Because of these similarities, it’s easy to use screen flows to work with records. For example, users are often overwhelmed by creating a record if they’re shown a large number of fields. This feeling can make some users avoid entering data. Some users even resort to writing info down so they don’t have to deal with a Salesforce record page. They may honestly intend to enter it later, but that doesn’t always happen. However, if you instead show users a screen flow that asks for only the fields they need the most, they're much more likely to enter that data!

Keep in mind that screen components don’t have to correspond to Salesforce fields. You can ask any questions you want and use the answers in all the various ways that flows can use data.

Capture Customer Help Requests with a Screen Flow

Flo Smith is a senior Salesforce admin and business analyst for Pyroclastic, Inc. In this module, you’re a Salesforce admin on Flo’s team, helping her automate some of Pyroclastic’s business processes. 

Pyroclastic’s support agents want to capture new case information while viewing and editing a caller’s Contact record. Flo asks you to create a screen flow that captures the information the support agents need and uses that information to create a new case. Then she can embed the flow on the support team’s contact Lightning page.

Examine the Requirements and Plan the Flow

Before you dive into Flow Builder to create the flow, let’s gather some more information and sketch out a plan for the flow. First, you meet with some support managers to find out what information they want to capture.

The main things they want are:

  • The caller’s description of their issue
  • The support agent’s summary of that issue
  • An indicator of whether the issue was resolved during the call

With that information, you’re ready to dig into the requirement:

Provide a way for agents to capture new case information while viewing and editing the caller’s Contact record.

Let’s break that apart a bit.

  1. To allow agents to capture information, you need a flow that allows user input. Use a screen flow with a screen element.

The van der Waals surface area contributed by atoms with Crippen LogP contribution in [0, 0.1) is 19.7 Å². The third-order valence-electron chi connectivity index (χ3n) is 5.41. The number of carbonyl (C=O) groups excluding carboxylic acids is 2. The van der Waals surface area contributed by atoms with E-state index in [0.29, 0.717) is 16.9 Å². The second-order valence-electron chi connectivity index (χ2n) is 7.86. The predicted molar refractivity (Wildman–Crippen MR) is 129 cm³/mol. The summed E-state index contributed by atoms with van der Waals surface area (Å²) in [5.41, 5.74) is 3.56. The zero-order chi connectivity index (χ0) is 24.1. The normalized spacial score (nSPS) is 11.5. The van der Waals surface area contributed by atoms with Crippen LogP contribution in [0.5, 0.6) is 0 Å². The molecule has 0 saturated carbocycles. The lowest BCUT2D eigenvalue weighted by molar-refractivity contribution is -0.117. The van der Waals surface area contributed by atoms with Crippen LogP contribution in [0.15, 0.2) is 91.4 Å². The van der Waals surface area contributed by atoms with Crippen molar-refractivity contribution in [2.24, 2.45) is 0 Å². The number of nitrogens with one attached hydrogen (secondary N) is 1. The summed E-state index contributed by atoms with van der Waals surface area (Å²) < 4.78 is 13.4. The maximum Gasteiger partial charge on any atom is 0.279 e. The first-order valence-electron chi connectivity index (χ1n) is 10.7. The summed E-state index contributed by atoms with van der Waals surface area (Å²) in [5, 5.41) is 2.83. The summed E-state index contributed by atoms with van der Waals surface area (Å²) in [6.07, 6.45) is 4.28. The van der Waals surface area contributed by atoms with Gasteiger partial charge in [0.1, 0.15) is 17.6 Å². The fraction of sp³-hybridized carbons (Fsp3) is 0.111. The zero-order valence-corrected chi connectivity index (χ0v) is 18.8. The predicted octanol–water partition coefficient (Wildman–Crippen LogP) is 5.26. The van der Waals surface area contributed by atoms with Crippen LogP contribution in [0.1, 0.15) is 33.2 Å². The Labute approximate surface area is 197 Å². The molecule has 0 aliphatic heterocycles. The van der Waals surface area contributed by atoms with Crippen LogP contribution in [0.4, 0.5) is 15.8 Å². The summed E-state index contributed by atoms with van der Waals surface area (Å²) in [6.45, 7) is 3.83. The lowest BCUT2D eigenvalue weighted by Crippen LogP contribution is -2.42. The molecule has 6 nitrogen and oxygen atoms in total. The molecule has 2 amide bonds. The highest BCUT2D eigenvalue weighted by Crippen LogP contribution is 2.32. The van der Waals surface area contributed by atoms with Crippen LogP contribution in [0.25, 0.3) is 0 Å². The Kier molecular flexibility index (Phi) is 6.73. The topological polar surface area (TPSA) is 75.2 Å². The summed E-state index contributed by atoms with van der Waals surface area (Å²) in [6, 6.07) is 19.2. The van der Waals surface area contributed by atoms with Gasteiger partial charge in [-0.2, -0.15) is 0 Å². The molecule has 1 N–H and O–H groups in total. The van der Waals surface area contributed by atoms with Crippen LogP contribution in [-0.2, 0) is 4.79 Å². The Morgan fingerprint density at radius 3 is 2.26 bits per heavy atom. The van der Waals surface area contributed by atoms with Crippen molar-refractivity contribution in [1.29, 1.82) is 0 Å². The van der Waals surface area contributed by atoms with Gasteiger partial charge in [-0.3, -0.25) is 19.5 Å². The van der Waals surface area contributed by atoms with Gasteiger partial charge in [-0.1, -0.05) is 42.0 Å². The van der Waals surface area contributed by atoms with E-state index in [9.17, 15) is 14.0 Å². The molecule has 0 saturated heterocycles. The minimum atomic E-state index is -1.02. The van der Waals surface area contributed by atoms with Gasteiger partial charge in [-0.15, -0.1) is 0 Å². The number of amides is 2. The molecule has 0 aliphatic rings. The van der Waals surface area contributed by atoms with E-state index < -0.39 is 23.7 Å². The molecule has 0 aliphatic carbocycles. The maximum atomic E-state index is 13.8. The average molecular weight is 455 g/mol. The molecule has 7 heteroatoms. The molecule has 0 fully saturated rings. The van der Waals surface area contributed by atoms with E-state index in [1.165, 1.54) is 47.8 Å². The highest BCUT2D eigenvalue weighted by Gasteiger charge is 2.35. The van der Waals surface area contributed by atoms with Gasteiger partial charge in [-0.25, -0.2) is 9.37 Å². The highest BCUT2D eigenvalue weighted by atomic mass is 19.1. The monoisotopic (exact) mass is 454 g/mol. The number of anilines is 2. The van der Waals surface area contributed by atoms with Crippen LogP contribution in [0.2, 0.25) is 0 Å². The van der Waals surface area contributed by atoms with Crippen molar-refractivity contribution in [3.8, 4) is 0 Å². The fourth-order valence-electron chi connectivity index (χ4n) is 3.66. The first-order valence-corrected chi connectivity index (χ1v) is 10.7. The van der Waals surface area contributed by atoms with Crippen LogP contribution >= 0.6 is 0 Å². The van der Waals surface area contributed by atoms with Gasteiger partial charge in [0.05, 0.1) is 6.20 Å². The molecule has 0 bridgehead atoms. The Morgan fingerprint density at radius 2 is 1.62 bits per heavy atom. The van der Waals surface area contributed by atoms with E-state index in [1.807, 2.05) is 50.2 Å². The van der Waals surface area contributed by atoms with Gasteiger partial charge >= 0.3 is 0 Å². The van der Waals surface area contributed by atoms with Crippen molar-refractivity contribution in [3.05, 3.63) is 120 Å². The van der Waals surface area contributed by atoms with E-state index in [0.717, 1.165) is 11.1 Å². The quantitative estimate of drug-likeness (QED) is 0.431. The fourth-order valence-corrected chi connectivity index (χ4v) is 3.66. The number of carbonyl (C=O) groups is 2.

2. After the agent collects new case information, you need to get that information into a new case record in Salesforce. That’s a job for the Create Records element.
  3. Because the support agent is viewing the caller’s Contact record, you probably want the flow to have some information from that record. You need some variables so that you can pass data from the Contact record to the screen flow.

Now, thinking ahead to the new case record to be created, what do you need to populate that record?

First, for the new case information, you need input from the user in a screen element. You’ll use that information to populate fields when the flow creates the case record.

Screen Element

Case field

Information needed

Screen component to use


Caller’s full, detailed description of the problem

Long text


Agent’s summary of the problem (for the Case subject)

Short text


Call result: problem solved or not solved


*To provide a smooth user experience, you want to use the Toggle screen component, but there’s a hitch. The Toggle component returns a value of either True or False. Case Status is a picklist field with a variety of choice values. So you need a way to map the toggle values to the picklist’s values.

Using a formula resource, you can translate the True and False values to the mapped picklist values.

  • If the toggle is set to Solved, the toggle returns True, and the formula should return Closed.
  • Otherwise, the toggle returns False, and the formula should return New.

Next, you need two inputs from the current Contact record in the Create Records element.

Create Records Element

Case field

Information needed

Resource to use

Account ID

Account related to the current record

Text variable 

Available for input

Contact ID

The current contact record

Text variable

Available for input

With your plan in hand, you’re ready to fire up Flow Builder to build the new flow.